As the children were crying, she turned around to take a look atthem.As she turned around, she saw a camera directly in front of her and she wasstartled.
She let out a scream and swung her right hand outwards in aclockwise direction to avoid the camera. The appellant denied that she hit therespondent on his face as the camera was in front of him. However, she was notsure whether she had hit the camera when she swung her hand outwards, aseverything happened so quickly.

After that, there was a flash from the camera, the respondentretreatedand the camera fell to the floor on his left hand side.
As the respondent hadbeen following her around taking photographs, she felt frustrated andirritated. Hence, without further ado, she turned around and left with hernephew when the lift came.

As they were leaving, the respondent uttered to the nephewsaying,`I will bring you to court, you come to my house to steal things`.
The appellant maintained that both the children were all along beside thechair near the glass door in the family area and that the respondent was notcarrying their daughter when the incident happened. The appellant denied thatafter the incident, she had said to the respondent, `You dare not eventouch me. I will put you in jail. I don`t even have to go to court toput you in jail`.

The appellant`s nephew`s evidence was in tandem withhertestimony.
According to him, he had gone to the lift lobby with some boxescontaining the appellant`s personal belongings and was waiting for thelift. Suddenly, he heard the appellant scream, and he turned around. He sawthe appellant`s right hand flung outwards. The respondent then steppedback, there was a flash and the camera fell onto the floor. When all thesehappened, the appellant was about two arms` length from the respondentand the respondent was not carrying his daughter.

The trial judge`sdecision

The trial judge`s decision hinged mainly on the evaluationof thephotograph which had been taken by the respondent.
The appellant claimed thatshe had swung her right hand outwards as she turned around to face therespondent and had swept her right hand from her left to her right to avoidthe camera. In turn, the respondent claimed that in executing the slap,...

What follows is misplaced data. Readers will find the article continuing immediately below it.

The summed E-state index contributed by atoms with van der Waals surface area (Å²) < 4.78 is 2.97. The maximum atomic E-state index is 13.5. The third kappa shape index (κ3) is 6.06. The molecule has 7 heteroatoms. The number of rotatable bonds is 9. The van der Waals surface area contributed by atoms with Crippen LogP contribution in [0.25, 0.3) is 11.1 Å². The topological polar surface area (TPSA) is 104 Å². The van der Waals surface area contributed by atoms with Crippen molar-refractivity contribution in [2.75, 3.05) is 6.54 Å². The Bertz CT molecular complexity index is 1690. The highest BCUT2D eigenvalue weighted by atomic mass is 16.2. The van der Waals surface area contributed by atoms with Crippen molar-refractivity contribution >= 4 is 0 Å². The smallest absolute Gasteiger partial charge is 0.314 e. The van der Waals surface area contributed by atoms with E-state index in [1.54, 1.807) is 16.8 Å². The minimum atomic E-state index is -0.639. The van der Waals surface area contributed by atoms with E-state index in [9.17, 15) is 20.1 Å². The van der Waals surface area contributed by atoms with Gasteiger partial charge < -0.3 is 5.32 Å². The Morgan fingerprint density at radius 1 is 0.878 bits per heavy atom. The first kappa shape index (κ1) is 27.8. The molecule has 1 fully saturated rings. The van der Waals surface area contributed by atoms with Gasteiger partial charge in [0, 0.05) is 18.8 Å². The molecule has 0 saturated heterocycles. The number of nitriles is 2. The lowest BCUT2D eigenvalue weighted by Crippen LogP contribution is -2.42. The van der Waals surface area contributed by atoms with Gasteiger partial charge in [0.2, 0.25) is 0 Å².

To continue reading

Request your trial
25 cases
  • Balbir Singh s/o Amar Singh v Public Prosecutor and another appeal
    • Singapore
    • High Court (Singapore)
    • 22 Abril 2010
    ...if that harm is so slight that no person of ordinary sense and temper would complain of such harm. In Teo Geok Fong v Lim Eng Hock [1996] 2 SLR(R) 957 (“Teo Geok Fong”), a couple were in the midst of divorce proceedings. The wife had slapped her husband because she was annoyed with him taki......
  • Lim Hean Nerng v Lim Ee Choo
    • Singapore
    • High Court (Singapore)
    • 12 Mayo 1998
    ... ... The petitioner relied on the case of Teo Geok Fong v Lim Eng Hock [1996] 2 SLR 431 ... That case however can be distinguished in that the harm ... ...
  • Trans-World (Aluminium) Ltd v Cornelder China (Singapore)
    • Singapore
    • High Court (Singapore)
    • 17 Marzo 2003
    ...witness has given inconsistent evidence is not in itself enough to reject his evidence in toto. Yong CJ in Teo Geok Fong v Lim Eng Hock [1996] 3 SLR 431 said:“…in the context of impeachment of a witness’ credibility, the mere fact that the credit of a witness had been impeached did not nece......
  • Lim Hwee Meng v Citadel Investment Pte Ltd
    • Singapore
    • Court of Appeal (Singapore)
    • 6 Agosto 1998
    ... ... witness`s evidence to determine what was true and which aspects should be disregarded: Teo Geok Fong v Lim Eng Hock [1996] 1 SLR 431 ... 29.Counsel for the appellant also pointed out that, ... ...
  • Request a trial to view additional results
1 books & journal articles
  • CORPORAL PUNISHMENT OF CHILDREN BY PARENTS Is It Discipline or Violence and Abuse?
    • Singapore
    • Singapore Academy of Law Journal No. 2018, December 2018
    • 1 Diciembre 2018
    ...been said to be “enshrined” in s 95 of the Penal Code (Cap 224, 2008 Rev Ed) (acts causing slight harm): Teo Geok Fong v Lim Eng Hock[1996] 2 SLR(R) 957 at [48]. This provision reads: Nothing is an offence by reason that it causes, or that it is intended to cause, or that it is known to be ......

VLEX uses login cookies to provide you with a better browsing experience. If you click on 'Accept' or continue browsing this site we consider that you accept our cookie policy. ACCEPT